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Re: Nesting behavior of the Ozone Warbler

Postby Rick Masters » Mon Mar 27, 2017 5:38 pm

March 26, 2017
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Taxidermists prepare to stuff Ozone Warbler found in nesting crater.
"So many Ozone Warblers!" says one.
"So little time!" says another.
"We believe the egg may have been carried off by small, furry forest creatures," said a professor from the university. "Now that nesting season is approaching, we expect to find more nesting craters, and, hopefully, some eggs."
Unfortunately, no egg was found.
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Re: Nesting behavior of the Ozone Warbler

Postby Rick Masters » Thu Mar 30, 2017 7:38 am

March 30, 2017
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High in the forest canopy an Ozone Warbler rests secure in its nest.
Throughout the lonely forest echoes the contented call of "Hallop! Hallop!"
Soon a mate will come.
Then perhaps, an egg!
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Re: Nesting behavior of the Ozone Warbler

Postby Rick Masters » Thu Mar 30, 2017 7:47 am

March 30, 2017
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Snapping and clacking angrily, an Ozone Warbler threatens an approaching taxidermist.
"I don't think it likes me," says the novice taxidermist trepidatiously.
"Just grab it by the ankle," instructs the master taxidermist from below. "That'll calm it down. Then we'll pluck it and stuff it."
Unfortunately, no egg was found.
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Re: Nesting behavior of the Ozone Warbler

Postby Rick Masters » Fri Mar 31, 2017 8:44 am

March 30, 2017
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"Nesting season is indeed beginning for the Ozone Warbler," says a professor from the university observationally, lowering his binoculars. "Soon the creatures will begin to mate in the trees and craters and, hopefully, there will be eggs."
Unfortunately, no egg was found.
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Re: Nesting behavior of the Ozone Warbler

Postby Rick Masters » Sun Apr 02, 2017 4:33 am

April 1, 2017
Image
High in the peaceful forest the soft calls of "Hallop! Hallop!" echo.
It is an Ozone Warbler looking for a mate. Soon, perhaps, an egg!
Unfortunately, no egg was found.
[Editor's Note: You don't need an April Fool's Day for this stuff.]
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Re: Nesting behavior of the Ozone Warbler

Postby Bob Kuczewski » Sun Apr 02, 2017 3:33 pm

Rick Masters wrote:High in the peaceful forest the soft calls of "Hallop! Hallop!" echo.


We should organize a bird watching expedition. I suspect that reading the native call ("Hallop! Hallop!") doesn't carry the impact of hearing it first hand.
Join a National Hang Gliding Organization: US Hawks at ushawks.org
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Re: Nesting behavior of the Ozone Warbler

Postby Rick Masters » Mon Apr 03, 2017 5:42 am

April 2, 2017
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After plucking and basting the Ozone Warbler, three cooks and their many excited patrons from a nearby North Korean restaurant wrap the savory creature in foil.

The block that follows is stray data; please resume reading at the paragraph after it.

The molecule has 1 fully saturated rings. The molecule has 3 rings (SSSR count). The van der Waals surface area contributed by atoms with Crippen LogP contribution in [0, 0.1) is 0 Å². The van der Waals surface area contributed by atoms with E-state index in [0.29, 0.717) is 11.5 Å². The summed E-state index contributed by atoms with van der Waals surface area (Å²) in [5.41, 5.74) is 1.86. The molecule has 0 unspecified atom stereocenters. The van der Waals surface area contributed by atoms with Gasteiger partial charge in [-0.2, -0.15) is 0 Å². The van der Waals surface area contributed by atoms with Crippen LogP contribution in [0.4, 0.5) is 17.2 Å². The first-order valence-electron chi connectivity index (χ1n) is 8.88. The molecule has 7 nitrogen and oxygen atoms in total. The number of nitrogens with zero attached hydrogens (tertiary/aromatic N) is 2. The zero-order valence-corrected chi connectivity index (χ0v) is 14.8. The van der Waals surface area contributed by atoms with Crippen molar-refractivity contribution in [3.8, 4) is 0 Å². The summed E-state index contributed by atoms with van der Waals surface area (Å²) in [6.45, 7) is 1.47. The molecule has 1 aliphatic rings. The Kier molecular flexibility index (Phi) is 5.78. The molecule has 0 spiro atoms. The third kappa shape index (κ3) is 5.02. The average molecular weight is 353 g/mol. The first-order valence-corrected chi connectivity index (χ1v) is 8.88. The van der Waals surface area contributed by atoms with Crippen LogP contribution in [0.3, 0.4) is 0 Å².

Unfortunately, no egg was found.

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Re: Nesting behavior of the Ozone Warbler

Postby Rick Masters » Mon Apr 03, 2017 10:21 am

April 3, 2017
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A taxidermist stealthily approaches an Ozone Warbler nesting in a high spruce tree.
"I see it up there," the novice yells to his comrades below. "I think it's sleeping!"
Suddenly the creature begins clacking and snapping and shaking the branches.
"Uh, oh, I think I woke it up!"
Unfortunately, no egg was found.
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Re: Nesting behavior of the Ozone Warbler

Postby Rick Masters » Mon Apr 03, 2017 11:00 am

March 30, 2017

A cook from a nearby North Korean restaurant prepares to capture an Ozone Warbler found securing its nest in a tree.
"Ozone Warbler will be breakfast special in 30 minutes," promises the cook, nodding his head sagely.
Meanwhile...
PETA prepares to save the Ozone Warbler...
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...and enlists an Ozone Warbler in their campaign.
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Re: Nesting behavior of the Ozone Warbler

Postby Rick Masters » Tue Apr 04, 2017 11:32 am

How to attract Ozone Warblers
Most warblers prefer to stay in sheltered areas and avoid open spaces, though males may use high, open perches to sing when claiming territory. Dense plantings of deciduous trees, shrubs and groundcovers will create a warbler-friendly habitat, and landscaping should be designed in layers for them to have multiple foraging areas. Thicket-like plantings are preferable, and landscaping should provide corridors through the yard for them to feel secure, rather than isolated pockets of shelter. Using native plants will be especially attractive for warblers, and pruning should be minimized to keep the landscaping lush and dense.
https://www.thespruce.com/how-to-attract-warblers-386265

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A taxidermist lowers an Ozone Warbler from its high, open perch above a backyard barbeque.
Meanwhile, those below anxiously await the arrival of the creature.
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